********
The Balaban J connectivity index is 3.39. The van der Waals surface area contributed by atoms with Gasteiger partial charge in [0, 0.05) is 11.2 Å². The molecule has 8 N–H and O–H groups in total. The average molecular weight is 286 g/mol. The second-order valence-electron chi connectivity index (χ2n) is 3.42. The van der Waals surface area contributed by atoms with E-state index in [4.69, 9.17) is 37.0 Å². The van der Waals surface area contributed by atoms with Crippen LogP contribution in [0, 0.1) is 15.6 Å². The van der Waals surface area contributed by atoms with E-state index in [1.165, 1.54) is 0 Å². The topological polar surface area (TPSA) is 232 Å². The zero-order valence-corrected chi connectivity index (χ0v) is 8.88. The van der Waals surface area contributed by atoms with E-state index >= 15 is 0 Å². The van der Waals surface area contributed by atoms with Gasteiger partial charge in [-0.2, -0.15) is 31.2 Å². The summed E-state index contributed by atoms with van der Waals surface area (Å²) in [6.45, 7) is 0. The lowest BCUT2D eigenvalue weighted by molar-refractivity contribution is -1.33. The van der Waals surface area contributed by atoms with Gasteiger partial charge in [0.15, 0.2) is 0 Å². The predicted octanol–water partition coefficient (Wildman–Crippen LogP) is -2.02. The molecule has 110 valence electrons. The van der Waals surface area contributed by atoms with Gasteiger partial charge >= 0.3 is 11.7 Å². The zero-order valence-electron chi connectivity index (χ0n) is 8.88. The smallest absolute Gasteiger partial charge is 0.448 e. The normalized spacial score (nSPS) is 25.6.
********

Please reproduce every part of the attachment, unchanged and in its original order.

The Balaban J connectivity index is 3.39. The van der Waals surface area contributed by atoms with Gasteiger partial charge in [0, 0.05) is 11.2 Å². The molecule has 8 N–H and O–H groups in total. The average molecular weight is 286 g/mol. The second-order valence-electron chi connectivity index (χ2n) is 3.42. The van der Waals surface area contributed by atoms with E-state index in [4.69, 9.17) is 37.0 Å². The van der Waals surface area contributed by atoms with Crippen LogP contribution in [0, 0.1) is 15.6 Å². The van der Waals surface area contributed by atoms with E-state index in [1.165, 1.54) is 0 Å². The topological polar surface area (TPSA) is 232 Å². The zero-order valence-corrected chi connectivity index (χ0v) is 8.88. The van der Waals surface area contributed by atoms with E-state index >= 15 is 0 Å². The van der Waals surface area contributed by atoms with Gasteiger partial charge in [-0.2, -0.15) is 31.2 Å². The summed E-state index contributed by atoms with van der Waals surface area (Å²) in [6.45, 7) is 0. The lowest BCUT2D eigenvalue weighted by molar-refractivity contribution is -1.33. The van der Waals surface area contributed by atoms with Gasteiger partial charge in [0.15, 0.2) is 0 Å². The predicted octanol–water partition coefficient (Wildman–Crippen LogP) is -2.02. The molecule has 110 valence electrons. The van der Waals surface area contributed by atoms with Gasteiger partial charge >= 0.3 is 11.7 Å². The zero-order valence-electron chi connectivity index (χ0n) is 8.88. The smallest absolute Gasteiger partial charge is 0.448 e. The normalized spacial score (nSPS) is 25.6.